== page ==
But where the Democrats have been dragged kicking and screaming into that position, the Republicans have embraced the brave new world of corporations and wealthy individuals über alles and compete with each other to see who can get taxes on the 1 percent down to zero the fastest. During the primary campaign, virtually all Republican Presidential candidates competed to see who could slash the tax on capital gains — a tax paid almost exclusively by the rich and the super-rich — the most, anywhere from 15 percent to zero. Kleinbard argued that the Democrats aren’t proposing anywhere near enough taxes to fund all the government they and their rank-and-file base say they want, but the Republicans…well, he compared their taxation fantasy to a sensationally popular but now virtually forgotten 19th century utopian novel called Erewhon (an anagram for “nowhere”) by Samuel Butler.

In Erewhon, Butler wrote, “If a man has made a fortune…they exempt him from all taxation, considering him as a work of art, and too precious to be meddled with; they say, ‘How very much he must have done for society before society could have been prevailed upon to give him so much money.’” It’s not that different from the philosophy of a more recent and much better-known writer, Ayn Rand, though she would have bristled at the notion that the rich should be rewarded with no taxation and no interference from government because of what they “must have done for society.” To Rand, it was self-evident that every good and service in the economy was created by a brilliant entrepreneur, and it was not only bad policy but actually immoral to take money away from him or her to give to working, sick, disabled or poor people.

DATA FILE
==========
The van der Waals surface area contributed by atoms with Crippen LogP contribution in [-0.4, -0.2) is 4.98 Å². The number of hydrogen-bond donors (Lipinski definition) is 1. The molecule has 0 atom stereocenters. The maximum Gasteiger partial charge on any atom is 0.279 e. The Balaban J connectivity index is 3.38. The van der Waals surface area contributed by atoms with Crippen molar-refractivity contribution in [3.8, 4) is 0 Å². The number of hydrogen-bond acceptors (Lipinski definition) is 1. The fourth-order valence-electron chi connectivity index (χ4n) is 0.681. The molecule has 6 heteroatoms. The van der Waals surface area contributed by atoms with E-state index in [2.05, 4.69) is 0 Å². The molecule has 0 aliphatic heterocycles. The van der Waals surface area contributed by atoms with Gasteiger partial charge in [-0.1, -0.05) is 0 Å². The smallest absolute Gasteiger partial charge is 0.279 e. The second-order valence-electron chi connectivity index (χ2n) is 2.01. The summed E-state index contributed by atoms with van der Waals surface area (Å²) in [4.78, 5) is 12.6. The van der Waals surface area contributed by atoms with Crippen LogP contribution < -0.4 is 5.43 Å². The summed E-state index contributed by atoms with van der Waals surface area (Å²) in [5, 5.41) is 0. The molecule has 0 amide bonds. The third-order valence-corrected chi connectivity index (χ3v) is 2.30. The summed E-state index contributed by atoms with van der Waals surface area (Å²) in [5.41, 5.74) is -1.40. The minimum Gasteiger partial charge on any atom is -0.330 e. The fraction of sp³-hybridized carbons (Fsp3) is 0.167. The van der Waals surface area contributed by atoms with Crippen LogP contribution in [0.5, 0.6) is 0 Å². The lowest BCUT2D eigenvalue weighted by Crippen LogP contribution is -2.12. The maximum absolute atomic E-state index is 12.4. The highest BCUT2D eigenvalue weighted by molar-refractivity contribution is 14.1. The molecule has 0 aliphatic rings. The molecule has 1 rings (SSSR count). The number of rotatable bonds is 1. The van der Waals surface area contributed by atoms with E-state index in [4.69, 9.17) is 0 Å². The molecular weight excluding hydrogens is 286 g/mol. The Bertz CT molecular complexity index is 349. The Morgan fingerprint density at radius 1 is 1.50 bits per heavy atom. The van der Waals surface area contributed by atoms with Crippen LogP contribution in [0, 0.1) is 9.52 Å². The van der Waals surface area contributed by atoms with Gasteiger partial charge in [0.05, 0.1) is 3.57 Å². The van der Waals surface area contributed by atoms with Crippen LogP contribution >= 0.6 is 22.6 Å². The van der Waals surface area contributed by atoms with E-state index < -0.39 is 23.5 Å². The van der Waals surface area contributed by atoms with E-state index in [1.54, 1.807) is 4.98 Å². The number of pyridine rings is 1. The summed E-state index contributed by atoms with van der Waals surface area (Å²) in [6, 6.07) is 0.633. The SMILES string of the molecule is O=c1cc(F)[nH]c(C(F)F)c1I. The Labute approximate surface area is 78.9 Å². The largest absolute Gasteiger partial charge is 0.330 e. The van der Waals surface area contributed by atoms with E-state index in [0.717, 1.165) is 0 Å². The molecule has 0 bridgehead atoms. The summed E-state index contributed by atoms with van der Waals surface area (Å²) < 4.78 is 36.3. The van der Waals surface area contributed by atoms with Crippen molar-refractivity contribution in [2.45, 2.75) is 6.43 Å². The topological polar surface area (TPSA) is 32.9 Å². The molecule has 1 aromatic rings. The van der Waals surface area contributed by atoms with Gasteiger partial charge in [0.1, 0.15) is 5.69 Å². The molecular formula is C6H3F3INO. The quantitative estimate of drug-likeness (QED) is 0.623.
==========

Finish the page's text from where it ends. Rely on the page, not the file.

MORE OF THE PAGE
And the Republican Convention was basically a four-day celebration of Butler’s and Rand’s ideas about the rich. It took its theme from a misquotation of a speech by President Obama (actually Obama’s inept appropriation of a theme used by Massachusetts Senate candidate Elizabeth Warren) that if you built a business, you didn’t do it on your own. You had help from an elaborate infrastructure created by government and by the workers hired by it — schools to educate your workers, roads to move your products on, police and fire departments to ensure the safety of your people and property while you went about working hard to make yourself rich and fulfill the American dream.